Monday, January 16, 2006

From the First Solo Flights

My room at the Gorham Hotel during a rare stay, February 1983

For Colleen, who is "curious to know more about your situation at the time when you spent days in hotel lobbies."...

When I left my marriage at the end of January 1983 (age 24) I was on my own for the first time. For a month I had a "home base" with a cousin and her parents, but it was mainly a waystation. I stayed with friends, in the 24-hour student lounge at my graduate school, and on rare occasion (two, maybe three nights) at the Gorham Hotel in Manhattan. I spent my days hanging out in hotel lobbies or the New York Public Library, writing copiously in my journal. I've omitted many details here out of third-party privacy considerations.

I had sent out letters to friends across the country, knowing that I was leaving New York -- but to go where? The two cities I could most see myself living in were San Francisco and Boston. A friend of mine who had been living near Boston for 10 months called; she was ready to move back to southern California. Two days later I was on a Greyhound bus to Boston, where I spent a week with her and registered with temp agencies before I even signed the lease to take over her small rented house in Woburn.

Part of this excerpt has been published in Diarist's Journal.

Journal excerpts, February 1983

I am back at the warm, quiet women’s lounge at the Hotel Roosevelt, where I have walked from 57th and Lexington to 45th and Madison. Fortunately it is not too cold, and I have gotten good walking exercise and traveled at a leisurely pace. It is the type of distance and the type of neighborhood where I prefer the walk to using public transportation.

The banquet room opposite this lounge has a convention reception of dapper young executives, all of them men. I can almost hear my mother say, “There’s your opportunity, like fish in a net.” My cuticles, chipped from the dry cold air, continue to heal; I hardly chew on them, or my nails, at all. I am the homeless of leisure, taking for myself what I can take within my own mores. I need, right now, the lobby and lounge of the Hotel Roosevelt. I am not a paying guest here, I have no room in the hotel registry … but I am quiet and composed, well-dressed and clean and perpetually sober. I do not occupy one space for too long. Until I replace the lining in my coat, I fold the coat neatly and in such a way as to hide the rips and tears that rend the inside.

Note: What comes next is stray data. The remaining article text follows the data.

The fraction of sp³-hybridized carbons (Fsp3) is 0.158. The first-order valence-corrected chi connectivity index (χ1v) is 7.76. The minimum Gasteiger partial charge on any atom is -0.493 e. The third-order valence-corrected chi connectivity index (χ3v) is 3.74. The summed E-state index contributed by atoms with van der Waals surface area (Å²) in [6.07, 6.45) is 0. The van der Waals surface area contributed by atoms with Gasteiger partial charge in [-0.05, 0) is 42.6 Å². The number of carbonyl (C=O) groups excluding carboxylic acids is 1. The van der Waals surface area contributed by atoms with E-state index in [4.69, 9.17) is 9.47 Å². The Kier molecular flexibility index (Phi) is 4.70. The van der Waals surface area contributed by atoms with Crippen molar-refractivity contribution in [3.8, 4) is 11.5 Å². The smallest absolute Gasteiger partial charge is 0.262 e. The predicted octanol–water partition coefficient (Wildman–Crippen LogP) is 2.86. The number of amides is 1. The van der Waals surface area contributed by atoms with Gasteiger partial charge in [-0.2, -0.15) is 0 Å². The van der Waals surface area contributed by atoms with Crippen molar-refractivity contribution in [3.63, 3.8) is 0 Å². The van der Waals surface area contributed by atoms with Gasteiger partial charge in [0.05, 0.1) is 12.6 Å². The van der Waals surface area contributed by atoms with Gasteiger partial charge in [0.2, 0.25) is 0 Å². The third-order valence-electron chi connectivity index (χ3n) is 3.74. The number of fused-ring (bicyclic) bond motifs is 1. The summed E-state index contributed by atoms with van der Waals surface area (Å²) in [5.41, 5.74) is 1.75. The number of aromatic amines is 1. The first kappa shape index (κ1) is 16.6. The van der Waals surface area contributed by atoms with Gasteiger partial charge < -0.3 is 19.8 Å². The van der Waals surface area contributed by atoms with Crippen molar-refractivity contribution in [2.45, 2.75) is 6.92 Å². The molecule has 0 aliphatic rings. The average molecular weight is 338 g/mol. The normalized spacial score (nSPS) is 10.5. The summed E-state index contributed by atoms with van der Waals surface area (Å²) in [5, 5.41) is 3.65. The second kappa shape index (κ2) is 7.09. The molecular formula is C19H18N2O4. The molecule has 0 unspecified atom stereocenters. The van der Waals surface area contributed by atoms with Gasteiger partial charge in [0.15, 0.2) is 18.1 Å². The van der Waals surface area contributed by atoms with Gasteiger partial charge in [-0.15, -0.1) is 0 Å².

I feel safest when I am in the middle of Manhattan, mobile, not pinned down and vulnerable. When I was in Manhattan yesterday, “two strange men” ran my uncle’s doorbell; my aunt didn’t answer. Last night, between 1:15 and 1:30 AM, their dog barked about once every 30 seconds. When I asked my uncle if he always does this or does it at all, he evaded the question and still hasn’t answered me. Fugitive life has its drawbacks....

I travel to the Big Kitchen in the World Trade Center. I instinctively saw that my time at the Roosevelt was up; one can shuttle between the lobby and the lounge for only so long before one gets antsy, and I was getting antsy. I headed down close to the Ferry, to my other “haunt,” to write, read, relax. As I passed subway stops from Times Square to 34th Street to 23rd Street I worried about being tracked, stalked. Then, at the 23rd Street stop, something clicked. I thought, “Fear is a form of dependence.”

I purchased a traveling alarm clock. The cashier recognized me; we’d gone to the same elementary school. I found myself wondering: Does she still live at home with her parents? Is she married? She looked well-protected. She asked, “How have you been?” and I answered, “Fine,” thinking: Try compacting ten years including high school, college, graduate school, marriage and separation into answering the question, “How have you been?” Still, meeting her was fun. I was businesslike and cheerful and got an informal discount on the clock.